Alligator hunting has grown in popularity and necessity over the last few decades. For some, hunting alligators is a service to society that helps dispose of the dangerous behemoths. For others, alligator hunting has become a hobby for thrillseekers looking to face off with one of the world’s most deadly predators. Alligator hunting has even spawned television shows.
Hunting land for sale in Florida is commonly inhabited by alligators. The land professionals at Saunders Real Estate understand the processes for lawful alligator hunting. In this short guide, we will explore how to legally obtain an alligator hunting permit, equip yourself, and conduct a hunt.
Acquiring a Permit
The Florida Fish and Wildlife Conservation Commission recently approved the distribution of an additional 1,300 gator hunting permits. Permits are available online at GoOutdoorsFlorida.com or in-person at the county tax collector’s office. Floridians and out-of-state residents who are over the age of eighteen are qualified to capture two alligators per permit. This permit costs $272 for Florida residents and $1,022 for non-residents. People with a Florida Resident Persons with Disabilities Hunting and Fishing License can aquire a trapping license and harvest permit for $22. Additionally, those who currently possess an alligator trapping license can purchase a harvest permit for $62.
Equipping Yourself for the Hunt
Hunters are limited to approved equipment when hunting alligators in Florida. It is illegal to use a firearm such as a handgun or shotgun when hunting alligators in Florida. State rules allow the use of bows, crossbows, gigs, harpoons, spears, spearguns, fishing poles using a weighted treble hook or artificial lures, hand-held snares, and bang sticks. Bang sticks are the only firearm hunters can legally use when alligator hunting in Florida. Additionally, hunters are expected attach a line to an alligator before killing it so that it can be reeled in afterwards. The use of baited hooks is also illegal.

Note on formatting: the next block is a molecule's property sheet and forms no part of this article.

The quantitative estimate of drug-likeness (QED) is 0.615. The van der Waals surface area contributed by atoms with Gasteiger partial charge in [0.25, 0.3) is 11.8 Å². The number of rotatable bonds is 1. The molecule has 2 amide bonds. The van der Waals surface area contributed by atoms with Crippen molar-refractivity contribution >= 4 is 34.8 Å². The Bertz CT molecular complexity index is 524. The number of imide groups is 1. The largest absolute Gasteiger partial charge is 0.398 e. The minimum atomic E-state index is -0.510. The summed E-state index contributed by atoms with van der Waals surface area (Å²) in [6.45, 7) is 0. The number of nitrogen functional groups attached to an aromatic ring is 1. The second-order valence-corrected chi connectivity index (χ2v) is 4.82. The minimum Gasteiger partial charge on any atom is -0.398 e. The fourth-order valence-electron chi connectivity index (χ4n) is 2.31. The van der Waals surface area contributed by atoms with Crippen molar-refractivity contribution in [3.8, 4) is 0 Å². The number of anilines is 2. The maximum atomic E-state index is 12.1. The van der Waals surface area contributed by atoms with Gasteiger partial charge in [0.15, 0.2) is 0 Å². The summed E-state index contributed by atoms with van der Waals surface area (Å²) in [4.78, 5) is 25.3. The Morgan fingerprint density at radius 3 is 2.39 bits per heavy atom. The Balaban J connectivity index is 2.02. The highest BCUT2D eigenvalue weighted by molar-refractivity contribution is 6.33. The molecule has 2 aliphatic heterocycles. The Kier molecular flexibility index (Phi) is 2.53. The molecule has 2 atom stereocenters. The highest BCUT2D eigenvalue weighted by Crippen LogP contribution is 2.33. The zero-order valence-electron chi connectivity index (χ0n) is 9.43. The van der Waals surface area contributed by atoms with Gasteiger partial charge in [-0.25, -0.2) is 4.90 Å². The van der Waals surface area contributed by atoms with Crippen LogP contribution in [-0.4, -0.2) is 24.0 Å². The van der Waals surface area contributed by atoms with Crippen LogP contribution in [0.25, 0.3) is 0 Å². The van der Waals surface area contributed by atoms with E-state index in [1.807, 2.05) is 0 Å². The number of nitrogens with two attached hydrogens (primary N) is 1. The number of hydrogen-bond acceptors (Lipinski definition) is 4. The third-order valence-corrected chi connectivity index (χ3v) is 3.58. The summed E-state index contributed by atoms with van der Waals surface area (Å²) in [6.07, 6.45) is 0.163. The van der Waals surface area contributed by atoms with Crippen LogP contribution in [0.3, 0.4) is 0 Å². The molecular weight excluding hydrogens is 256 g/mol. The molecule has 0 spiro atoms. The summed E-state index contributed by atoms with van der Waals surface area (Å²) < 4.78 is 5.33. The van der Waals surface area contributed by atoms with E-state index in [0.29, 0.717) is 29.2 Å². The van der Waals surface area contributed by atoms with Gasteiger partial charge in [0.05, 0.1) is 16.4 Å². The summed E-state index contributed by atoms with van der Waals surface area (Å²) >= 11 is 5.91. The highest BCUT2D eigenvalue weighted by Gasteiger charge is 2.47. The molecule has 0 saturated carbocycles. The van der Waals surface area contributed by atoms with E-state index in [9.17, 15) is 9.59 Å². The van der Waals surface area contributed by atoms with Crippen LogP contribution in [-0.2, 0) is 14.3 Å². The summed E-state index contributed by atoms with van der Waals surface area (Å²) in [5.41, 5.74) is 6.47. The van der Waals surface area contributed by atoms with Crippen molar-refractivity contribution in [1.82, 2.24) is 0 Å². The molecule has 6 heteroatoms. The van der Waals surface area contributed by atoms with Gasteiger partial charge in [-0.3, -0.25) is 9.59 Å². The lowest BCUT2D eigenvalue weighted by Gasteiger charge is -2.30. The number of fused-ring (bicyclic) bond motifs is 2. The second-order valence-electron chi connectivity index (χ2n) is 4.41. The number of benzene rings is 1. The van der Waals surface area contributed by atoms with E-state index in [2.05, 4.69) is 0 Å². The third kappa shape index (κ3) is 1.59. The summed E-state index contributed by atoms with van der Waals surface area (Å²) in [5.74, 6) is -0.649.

Alligators are fierce, apex predators that require tact and diligence to hunt. Navigating a Florida swamp in the middle of the day as you track an alligator is dangerous, but coming face to face with 13-foot-long lizard brandishing a mouthful of razor-sharp teeth can be fatal. Hunting alligators is different from hunting animals who possess few natural defenses. Alligators are fast and strong. One bite can maim a hunter permanently, often by transmitting an infection to the victim. Since using firearms is illegal, alligator hunters are forced to operate with caution. We advise hiring a guide to lead you through the alligator hunting process on your first excursion.
Alligator hunting, whether on your private property or in public wildlife areas, is an exciting activity that differs in significant ways from traditional tree line hunting. If you plan on purchasing hunting land in Florida, you may find yourself staring down an alligator.